One of my Facebook friends (a photographer) commented on another photographer’s picture, so I got to see the photo too. It was a stunning photograph but an interesting thing for me was the photographer’s description of the ‘post-processing’ that the picture had been subjected to. It was ‘soft’ because of the rain on the lens, but among things the photographer had done to the picture was to alter the contrast, and heightened the colour in the swathes of grass.
Now, I have no issue with post-processing and the photo in question was stunning, but it does raise the question as to at what point a processed photograph becomes less a photograph and more of a different type of work of art! Some people would not consider such a work a proper photograph. One wonders where they would draw the line. Would they, for example, allow that a cropped photo would be, in some sense, OK?
Interestingly (well, I think that it is interesting!) the photographers do it to themselves, too. Apparently a wild life photo was ruled out of a competition because it chopped off the heron’s toes. I’d be pleased to get any sort of a decent photograph of a heron.
Photos can be considered dubious for other reasons too. Brian Brake’s photo of a girl enjoying the onset of the monsoon was reputedly created with the aid of a watering can. It’s still a great photograph and does convey meaning and emotion.
One of the factors that has perhaps brought such matters to the fore, at least for those who muse about philosophical matters, I suppose, is the digital revolution in photography. Post-processing used to be confined to the dark room, involving the use of dubious chemicals and often highly technical equipment. These days post-processing can be done on a computer, in comfort, with powerful helper programs such as Photoshop, and no chemicals, except possibly a quantity of water tainted with alcohol. And even more important perhaps, mistakes don’t matter so much. If the picture doesn’t turn out OK, hit the delete button and try again starting with the original image.
There are (at least) two other categories of photographs that are considered dubious. Photographs taken of glamourous people for glossy magazines are often highly touched up in post-processing, sometimes to an extraordinary extent. The pop singer Beyoncé was reportedly annoyed that her body shape was altered in a clothing commercial in which she starred (as reported by the Huffington Post anyway). The ethics of such ‘photoshopping’ as the above, and the removal of perceived blemishes, emphasis of facial symmetry, feature highlighting and so on are indeed dubious, and can give rise to unrealistic expectations in susceptible people. Against that, most people at least acknowledge that this manipulation of photographs is common, though few suspect the extent to which it goes on.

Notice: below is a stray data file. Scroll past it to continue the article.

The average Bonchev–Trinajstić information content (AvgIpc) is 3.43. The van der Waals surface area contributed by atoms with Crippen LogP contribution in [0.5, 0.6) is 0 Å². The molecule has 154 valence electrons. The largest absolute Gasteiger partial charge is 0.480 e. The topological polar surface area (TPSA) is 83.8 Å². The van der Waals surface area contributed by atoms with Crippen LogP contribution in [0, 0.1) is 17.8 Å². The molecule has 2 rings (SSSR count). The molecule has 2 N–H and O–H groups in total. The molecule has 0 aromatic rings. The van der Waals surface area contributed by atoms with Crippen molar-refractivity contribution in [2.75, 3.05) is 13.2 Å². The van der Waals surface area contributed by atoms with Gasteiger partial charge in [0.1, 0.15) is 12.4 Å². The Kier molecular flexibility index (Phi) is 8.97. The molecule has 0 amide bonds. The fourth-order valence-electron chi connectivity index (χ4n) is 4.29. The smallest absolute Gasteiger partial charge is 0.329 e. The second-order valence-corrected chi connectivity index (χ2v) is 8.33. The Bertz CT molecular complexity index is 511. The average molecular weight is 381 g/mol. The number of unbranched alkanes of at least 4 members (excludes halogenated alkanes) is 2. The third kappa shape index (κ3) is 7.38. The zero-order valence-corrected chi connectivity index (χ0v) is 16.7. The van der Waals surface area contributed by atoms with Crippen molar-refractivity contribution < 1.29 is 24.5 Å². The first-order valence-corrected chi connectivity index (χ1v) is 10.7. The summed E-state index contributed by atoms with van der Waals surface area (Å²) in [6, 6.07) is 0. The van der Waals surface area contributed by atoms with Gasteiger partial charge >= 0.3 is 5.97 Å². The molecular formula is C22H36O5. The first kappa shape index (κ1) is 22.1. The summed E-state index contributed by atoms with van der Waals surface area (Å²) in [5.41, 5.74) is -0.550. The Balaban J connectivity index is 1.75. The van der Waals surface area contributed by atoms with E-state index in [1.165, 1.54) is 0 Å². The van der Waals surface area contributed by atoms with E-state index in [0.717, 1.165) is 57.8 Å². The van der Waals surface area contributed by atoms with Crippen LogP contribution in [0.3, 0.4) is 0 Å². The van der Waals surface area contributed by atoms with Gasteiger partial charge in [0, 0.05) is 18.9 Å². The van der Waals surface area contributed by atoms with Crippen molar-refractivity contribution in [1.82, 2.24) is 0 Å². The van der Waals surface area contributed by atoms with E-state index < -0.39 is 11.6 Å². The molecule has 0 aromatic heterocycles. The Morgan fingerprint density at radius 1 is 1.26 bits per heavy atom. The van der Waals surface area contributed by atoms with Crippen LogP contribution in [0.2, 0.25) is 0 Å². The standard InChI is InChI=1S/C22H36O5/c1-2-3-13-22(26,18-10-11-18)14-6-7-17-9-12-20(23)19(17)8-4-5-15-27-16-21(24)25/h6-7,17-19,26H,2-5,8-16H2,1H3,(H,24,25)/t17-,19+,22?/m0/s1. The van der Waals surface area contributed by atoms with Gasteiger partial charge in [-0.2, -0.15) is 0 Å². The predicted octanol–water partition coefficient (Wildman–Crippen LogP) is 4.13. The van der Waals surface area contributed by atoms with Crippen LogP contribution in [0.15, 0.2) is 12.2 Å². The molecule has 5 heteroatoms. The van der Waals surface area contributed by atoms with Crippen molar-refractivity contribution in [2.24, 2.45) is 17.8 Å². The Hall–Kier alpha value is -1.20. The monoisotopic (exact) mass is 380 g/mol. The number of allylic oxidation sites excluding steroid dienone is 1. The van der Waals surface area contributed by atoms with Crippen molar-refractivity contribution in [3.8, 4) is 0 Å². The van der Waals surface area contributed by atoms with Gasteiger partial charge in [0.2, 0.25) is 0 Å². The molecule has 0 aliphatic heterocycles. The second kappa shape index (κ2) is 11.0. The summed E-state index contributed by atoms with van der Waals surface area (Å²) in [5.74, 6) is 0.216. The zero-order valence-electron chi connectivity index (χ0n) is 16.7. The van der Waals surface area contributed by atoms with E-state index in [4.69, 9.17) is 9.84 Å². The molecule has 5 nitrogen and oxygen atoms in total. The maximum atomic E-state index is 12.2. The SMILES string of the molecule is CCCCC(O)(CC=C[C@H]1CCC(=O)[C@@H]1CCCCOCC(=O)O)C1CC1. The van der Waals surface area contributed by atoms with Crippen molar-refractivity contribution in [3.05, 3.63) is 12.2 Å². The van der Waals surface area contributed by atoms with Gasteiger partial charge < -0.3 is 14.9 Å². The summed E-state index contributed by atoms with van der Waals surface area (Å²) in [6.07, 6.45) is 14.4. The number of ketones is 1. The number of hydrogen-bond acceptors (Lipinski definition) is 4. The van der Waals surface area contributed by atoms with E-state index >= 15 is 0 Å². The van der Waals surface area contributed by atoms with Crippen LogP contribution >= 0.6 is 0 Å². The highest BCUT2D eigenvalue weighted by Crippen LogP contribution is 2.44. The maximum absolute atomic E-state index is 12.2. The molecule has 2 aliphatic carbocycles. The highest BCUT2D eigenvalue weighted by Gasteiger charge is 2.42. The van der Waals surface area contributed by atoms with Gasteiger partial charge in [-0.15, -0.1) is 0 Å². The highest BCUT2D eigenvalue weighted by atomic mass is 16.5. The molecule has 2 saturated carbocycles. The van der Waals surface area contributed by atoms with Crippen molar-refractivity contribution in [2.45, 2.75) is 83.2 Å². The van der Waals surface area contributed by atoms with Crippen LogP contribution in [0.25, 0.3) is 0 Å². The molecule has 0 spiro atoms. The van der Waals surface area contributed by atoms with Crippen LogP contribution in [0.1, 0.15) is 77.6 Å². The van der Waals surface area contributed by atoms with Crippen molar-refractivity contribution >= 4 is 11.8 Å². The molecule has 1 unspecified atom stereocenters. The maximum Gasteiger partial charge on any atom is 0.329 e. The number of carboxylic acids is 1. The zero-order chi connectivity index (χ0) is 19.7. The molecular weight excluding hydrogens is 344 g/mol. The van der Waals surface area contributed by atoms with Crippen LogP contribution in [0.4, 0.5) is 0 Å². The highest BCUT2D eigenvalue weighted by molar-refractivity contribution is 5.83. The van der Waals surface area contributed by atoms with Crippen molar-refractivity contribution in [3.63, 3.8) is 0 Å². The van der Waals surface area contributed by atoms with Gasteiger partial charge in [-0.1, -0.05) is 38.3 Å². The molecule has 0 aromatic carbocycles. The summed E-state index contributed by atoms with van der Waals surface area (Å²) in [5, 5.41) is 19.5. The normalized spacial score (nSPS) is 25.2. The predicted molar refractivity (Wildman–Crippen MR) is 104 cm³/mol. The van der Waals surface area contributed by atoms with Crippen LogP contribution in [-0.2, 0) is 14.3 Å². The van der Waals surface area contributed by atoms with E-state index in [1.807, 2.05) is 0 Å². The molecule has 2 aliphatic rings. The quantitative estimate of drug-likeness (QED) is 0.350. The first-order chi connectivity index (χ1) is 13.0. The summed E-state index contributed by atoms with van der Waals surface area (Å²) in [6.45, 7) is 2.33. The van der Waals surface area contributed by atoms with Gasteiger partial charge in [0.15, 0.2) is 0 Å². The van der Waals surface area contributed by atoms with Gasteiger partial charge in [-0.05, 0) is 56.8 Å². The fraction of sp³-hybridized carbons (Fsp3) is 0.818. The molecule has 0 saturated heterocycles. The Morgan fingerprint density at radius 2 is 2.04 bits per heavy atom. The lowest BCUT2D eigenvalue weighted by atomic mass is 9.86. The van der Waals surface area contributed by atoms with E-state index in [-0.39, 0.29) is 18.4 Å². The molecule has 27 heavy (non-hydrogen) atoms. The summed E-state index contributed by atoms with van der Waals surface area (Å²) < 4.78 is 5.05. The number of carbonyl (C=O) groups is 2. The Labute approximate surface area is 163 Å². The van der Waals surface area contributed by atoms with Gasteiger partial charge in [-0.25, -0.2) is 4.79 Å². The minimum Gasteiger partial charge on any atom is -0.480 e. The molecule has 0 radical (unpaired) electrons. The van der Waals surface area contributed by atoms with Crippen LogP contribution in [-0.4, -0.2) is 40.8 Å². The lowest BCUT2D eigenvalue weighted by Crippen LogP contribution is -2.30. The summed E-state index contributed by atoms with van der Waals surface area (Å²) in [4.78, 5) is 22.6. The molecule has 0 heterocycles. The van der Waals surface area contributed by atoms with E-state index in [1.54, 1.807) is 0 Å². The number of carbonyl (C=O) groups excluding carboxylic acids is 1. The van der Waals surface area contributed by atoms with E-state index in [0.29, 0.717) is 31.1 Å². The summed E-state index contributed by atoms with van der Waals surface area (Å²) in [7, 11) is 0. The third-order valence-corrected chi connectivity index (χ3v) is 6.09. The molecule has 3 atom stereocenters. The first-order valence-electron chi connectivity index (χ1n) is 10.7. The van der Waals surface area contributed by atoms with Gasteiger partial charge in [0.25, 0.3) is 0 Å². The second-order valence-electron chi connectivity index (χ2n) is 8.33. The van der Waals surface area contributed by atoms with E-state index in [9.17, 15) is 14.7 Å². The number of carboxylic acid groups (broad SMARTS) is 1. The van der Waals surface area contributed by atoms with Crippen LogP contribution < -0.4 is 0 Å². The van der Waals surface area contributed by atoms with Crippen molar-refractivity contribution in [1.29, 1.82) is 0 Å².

Secondly, and more troubling, it appears that news related photographs (and video materials) are often ‘doctored’. This could be used to promote a particular philosophy or point of view. For instance the North Korean regime appears to use photo manipulation to overstate its military capabilities. While this is amusing, one can’t help but wonder if our more benevolent regimes also use such alteration and exaggeration extensively. It is known that they do, on occasion, stretch the truth. For example, while TV was showing the successful recovery of the capsule ‘Liberty Bell’ of the fourth Mercury astronautical test mission from the sea, the capsule was actually sinking in 15,000 feet of water.
I’m not going to argue one way or the other. No doubt those who alter photographs as an attempt to make them better photographs in whatever way you use the word ‘better’ have the best of intentions. However there is a difference between the person who modifies his photograph to, say, enhance the colour of the grass and the person who manipulates a photograph of a political figure or a model selling hair treatments, or yet the person who modifies a photo for propaganda purposes. But they can all be considered art, even the propaganda. I’m thinking of Leni Riefenstahl, whose propaganda films are certainly art.